... them, and then spurted the chewed fragments in my face, as I looked up at them. This was adding insult to injury, and I positively began to grow blood-thirsty at the idea of being outwitted by monkeys. The case between us might have been stated ...
— Anecdotes of the Habits and Instinct of Animals • R. Lee

... strikes on him and only one ball, the case looked desperate for Danny. Still he did not lose his nerve. He did not think he could not hit the ball, but he made himself believe that he was bound to hit it. To ...
— Frank Merriwell at Yale • Burt L. Standish

... Hooker awaited the assault of his vigorous opponent. As in all defensive battles, he was at certain disadvantages, and peculiarly so in this case, owing to the terrain he had chosen, or been forced to choose by Friday's easily accepted check. There were no debouches for throwing forces upon Lee, should he wish to assume the offensive. There was no ground for ...
— The Campaign of Chancellorsville • Theodore A. Dodge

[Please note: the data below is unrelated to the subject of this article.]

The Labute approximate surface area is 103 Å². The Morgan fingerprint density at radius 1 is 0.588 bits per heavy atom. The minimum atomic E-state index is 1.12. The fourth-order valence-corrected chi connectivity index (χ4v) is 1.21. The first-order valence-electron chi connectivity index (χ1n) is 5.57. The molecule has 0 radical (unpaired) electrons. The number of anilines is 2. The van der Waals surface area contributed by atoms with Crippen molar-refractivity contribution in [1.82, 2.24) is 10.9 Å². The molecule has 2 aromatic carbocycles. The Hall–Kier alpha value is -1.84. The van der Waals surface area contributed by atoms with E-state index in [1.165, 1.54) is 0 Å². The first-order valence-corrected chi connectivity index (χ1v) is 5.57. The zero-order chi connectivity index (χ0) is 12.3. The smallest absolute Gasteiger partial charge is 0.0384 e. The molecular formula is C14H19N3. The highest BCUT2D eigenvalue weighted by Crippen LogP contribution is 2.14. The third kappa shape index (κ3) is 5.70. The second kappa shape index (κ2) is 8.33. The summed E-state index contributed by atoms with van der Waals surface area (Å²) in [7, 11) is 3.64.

... the Lord Maxwell in like case Did with Earl Douglas die: Of twenty hundred Scottish spears, ...
— Journeys Through Bookland - Volume Four • Charles H. Sylvester

... this country is so large that, in order to pay it, the greater number of the majority have often to deprive themselves and their children, not only of the comforts, but even the necessaries of life. In the case of the working classes the rent absorbs at the lowest possible estimate, about one-third of their total earnings, for it must be remembered that the rent is an expense that goes on all the time, whether they are employed or not. If they get into arrears ...
— The Ragged Trousered Philanthropists • Robert Tressell

... be supposed from this conversation that Mr. Holiday considered it necessary to make a bargain with his boy, to induce him to go any where or to do any thing that he desired. He put the case in this way to amuse Rollo, and to interest him more ...
— Rollo in Geneva • Jacob Abbott

... You've time enough to wait. It's not such a case as mine: without the Italian campaign, which gave me a chance to snatch the baton, they would have slit my ear like a condemned horse, under the empty pretext that I was sixty-five years old. You're not yet twenty-five, and you're on the point of becoming a brigadier: ...
— The Man With The Broken Ear • Edmond About